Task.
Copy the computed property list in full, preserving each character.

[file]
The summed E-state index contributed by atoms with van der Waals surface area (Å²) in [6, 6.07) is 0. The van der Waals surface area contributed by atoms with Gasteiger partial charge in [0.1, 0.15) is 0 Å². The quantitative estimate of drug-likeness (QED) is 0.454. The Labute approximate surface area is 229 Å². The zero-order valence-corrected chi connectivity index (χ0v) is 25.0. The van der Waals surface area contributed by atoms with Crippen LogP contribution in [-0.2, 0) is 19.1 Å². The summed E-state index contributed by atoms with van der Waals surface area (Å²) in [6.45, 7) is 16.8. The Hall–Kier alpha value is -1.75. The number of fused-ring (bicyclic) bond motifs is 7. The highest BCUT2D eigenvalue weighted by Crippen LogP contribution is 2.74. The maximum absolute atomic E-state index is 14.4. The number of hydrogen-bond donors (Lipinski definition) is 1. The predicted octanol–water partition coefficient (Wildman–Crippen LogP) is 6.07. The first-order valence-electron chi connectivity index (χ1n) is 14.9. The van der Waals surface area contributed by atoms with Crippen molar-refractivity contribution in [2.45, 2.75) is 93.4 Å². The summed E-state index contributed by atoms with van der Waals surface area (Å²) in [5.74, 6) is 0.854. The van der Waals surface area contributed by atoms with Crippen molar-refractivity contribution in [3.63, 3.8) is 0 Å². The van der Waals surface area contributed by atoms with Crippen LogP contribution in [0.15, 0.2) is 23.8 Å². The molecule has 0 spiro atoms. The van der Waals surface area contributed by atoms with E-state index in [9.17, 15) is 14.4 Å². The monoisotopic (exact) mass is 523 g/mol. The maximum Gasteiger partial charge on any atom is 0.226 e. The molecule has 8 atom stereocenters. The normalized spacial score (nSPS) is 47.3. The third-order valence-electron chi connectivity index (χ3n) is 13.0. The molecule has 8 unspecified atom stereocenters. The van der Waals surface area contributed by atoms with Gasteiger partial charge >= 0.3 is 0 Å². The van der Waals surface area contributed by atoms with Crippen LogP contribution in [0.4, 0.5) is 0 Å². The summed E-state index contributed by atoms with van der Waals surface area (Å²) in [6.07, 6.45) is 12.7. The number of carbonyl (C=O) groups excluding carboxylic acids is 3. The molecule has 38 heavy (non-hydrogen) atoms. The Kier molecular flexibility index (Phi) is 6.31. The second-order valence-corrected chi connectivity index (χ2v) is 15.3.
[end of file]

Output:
The summed E-state index contributed by atoms with van der Waals surface area (Å²) in [6, 6.07) is 0. The van der Waals surface area contributed by atoms with Gasteiger partial charge in [0.1, 0.15) is 0 Å². The quantitative estimate of drug-likeness (QED) is 0.454. The Labute approximate surface area is 229 Å². The zero-order valence-corrected chi connectivity index (χ0v) is 25.0. The van der Waals surface area contributed by atoms with Crippen LogP contribution in [-0.2, 0) is 19.1 Å². The summed E-state index contributed by atoms with van der Waals surface area (Å²) in [6.45, 7) is 16.8. The Hall–Kier alpha value is -1.75. The number of fused-ring (bicyclic) bond motifs is 7. The highest BCUT2D eigenvalue weighted by Crippen LogP contribution is 2.74. The maximum absolute atomic E-state index is 14.4. The number of hydrogen-bond donors (Lipinski definition) is 1. The predicted octanol–water partition coefficient (Wildman–Crippen LogP) is 6.07. The first-order valence-electron chi connectivity index (χ1n) is 14.9. The van der Waals surface area contributed by atoms with Crippen molar-refractivity contribution in [2.45, 2.75) is 93.4 Å². The summed E-state index contributed by atoms with van der Waals surface area (Å²) in [5.74, 6) is 0.854. The van der Waals surface area contributed by atoms with Crippen molar-refractivity contribution in [3.63, 3.8) is 0 Å². The van der Waals surface area contributed by atoms with Crippen LogP contribution in [0.15, 0.2) is 23.8 Å². The molecule has 0 spiro atoms. The van der Waals surface area contributed by atoms with E-state index in [9.17, 15) is 14.4 Å². The monoisotopic (exact) mass is 523 g/mol. The maximum Gasteiger partial charge on any atom is 0.226 e. The molecule has 8 atom stereocenters. The normalized spacial score (nSPS) is 47.3. The third-order valence-electron chi connectivity index (χ3n) is 13.0. The molecule has 8 unspecified atom stereocenters. The van der Waals surface area contributed by atoms with Gasteiger partial charge >= 0.3 is 0 Å². The van der Waals surface area contributed by atoms with Crippen LogP contribution in [0.4, 0.5) is 0 Å². The summed E-state index contributed by atoms with van der Waals surface area (Å²) in [6.07, 6.45) is 12.7. The number of carbonyl (C=O) groups excluding carboxylic acids is 3. The molecule has 38 heavy (non-hydrogen) atoms. The Kier molecular flexibility index (Phi) is 6.31. The second-order valence-corrected chi connectivity index (χ2v) is 15.3.